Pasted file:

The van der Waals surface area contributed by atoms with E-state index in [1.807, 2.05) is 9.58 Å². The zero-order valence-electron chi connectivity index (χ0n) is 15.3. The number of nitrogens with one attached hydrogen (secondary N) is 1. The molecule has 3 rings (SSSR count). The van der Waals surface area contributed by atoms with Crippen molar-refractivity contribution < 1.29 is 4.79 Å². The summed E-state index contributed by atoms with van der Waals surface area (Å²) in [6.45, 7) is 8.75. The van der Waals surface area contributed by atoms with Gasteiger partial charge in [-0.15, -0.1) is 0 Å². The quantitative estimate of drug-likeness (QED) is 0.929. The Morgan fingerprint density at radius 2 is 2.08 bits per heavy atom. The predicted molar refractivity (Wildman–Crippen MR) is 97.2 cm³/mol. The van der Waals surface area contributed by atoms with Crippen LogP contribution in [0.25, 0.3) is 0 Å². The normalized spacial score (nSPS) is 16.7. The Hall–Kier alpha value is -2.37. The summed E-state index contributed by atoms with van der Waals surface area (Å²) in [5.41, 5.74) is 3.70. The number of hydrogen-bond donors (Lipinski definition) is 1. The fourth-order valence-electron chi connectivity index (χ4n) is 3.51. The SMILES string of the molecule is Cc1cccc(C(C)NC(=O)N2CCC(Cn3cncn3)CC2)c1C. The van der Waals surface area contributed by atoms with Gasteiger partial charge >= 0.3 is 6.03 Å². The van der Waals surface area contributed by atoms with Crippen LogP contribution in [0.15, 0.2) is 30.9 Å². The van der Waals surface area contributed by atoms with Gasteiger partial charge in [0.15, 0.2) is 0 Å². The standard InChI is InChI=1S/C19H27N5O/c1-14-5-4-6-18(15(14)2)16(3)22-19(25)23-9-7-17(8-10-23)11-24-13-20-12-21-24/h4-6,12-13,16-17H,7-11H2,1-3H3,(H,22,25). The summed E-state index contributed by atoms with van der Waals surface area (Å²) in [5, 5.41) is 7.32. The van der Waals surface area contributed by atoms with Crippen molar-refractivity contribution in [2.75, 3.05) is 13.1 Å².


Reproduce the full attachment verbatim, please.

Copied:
The van der Waals surface area contributed by atoms with E-state index in [1.807, 2.05) is 9.58 Å². The zero-order valence-electron chi connectivity index (χ0n) is 15.3. The number of nitrogens with one attached hydrogen (secondary N) is 1. The molecule has 3 rings (SSSR count). The van der Waals surface area contributed by atoms with Crippen molar-refractivity contribution < 1.29 is 4.79 Å². The summed E-state index contributed by atoms with van der Waals surface area (Å²) in [6.45, 7) is 8.75. The van der Waals surface area contributed by atoms with Gasteiger partial charge in [-0.15, -0.1) is 0 Å². The quantitative estimate of drug-likeness (QED) is 0.929. The Morgan fingerprint density at radius 2 is 2.08 bits per heavy atom. The predicted molar refractivity (Wildman–Crippen MR) is 97.2 cm³/mol. The van der Waals surface area contributed by atoms with Crippen LogP contribution in [0.25, 0.3) is 0 Å². The normalized spacial score (nSPS) is 16.7. The Hall–Kier alpha value is -2.37. The summed E-state index contributed by atoms with van der Waals surface area (Å²) in [5.41, 5.74) is 3.70. The number of hydrogen-bond donors (Lipinski definition) is 1. The fourth-order valence-electron chi connectivity index (χ4n) is 3.51. The SMILES string of the molecule is Cc1cccc(C(C)NC(=O)N2CCC(Cn3cncn3)CC2)c1C. The van der Waals surface area contributed by atoms with Gasteiger partial charge >= 0.3 is 6.03 Å². The van der Waals surface area contributed by atoms with Crippen LogP contribution in [0.15, 0.2) is 30.9 Å². The van der Waals surface area contributed by atoms with Gasteiger partial charge in [0.15, 0.2) is 0 Å². The standard InChI is InChI=1S/C19H27N5O/c1-14-5-4-6-18(15(14)2)16(3)22-19(25)23-9-7-17(8-10-23)11-24-13-20-12-21-24/h4-6,12-13,16-17H,7-11H2,1-3H3,(H,22,25). The summed E-state index contributed by atoms with van der Waals surface area (Å²) in [5, 5.41) is 7.32. The van der Waals surface area contributed by atoms with Crippen molar-refractivity contribution in [2.75, 3.05) is 13.1 Å².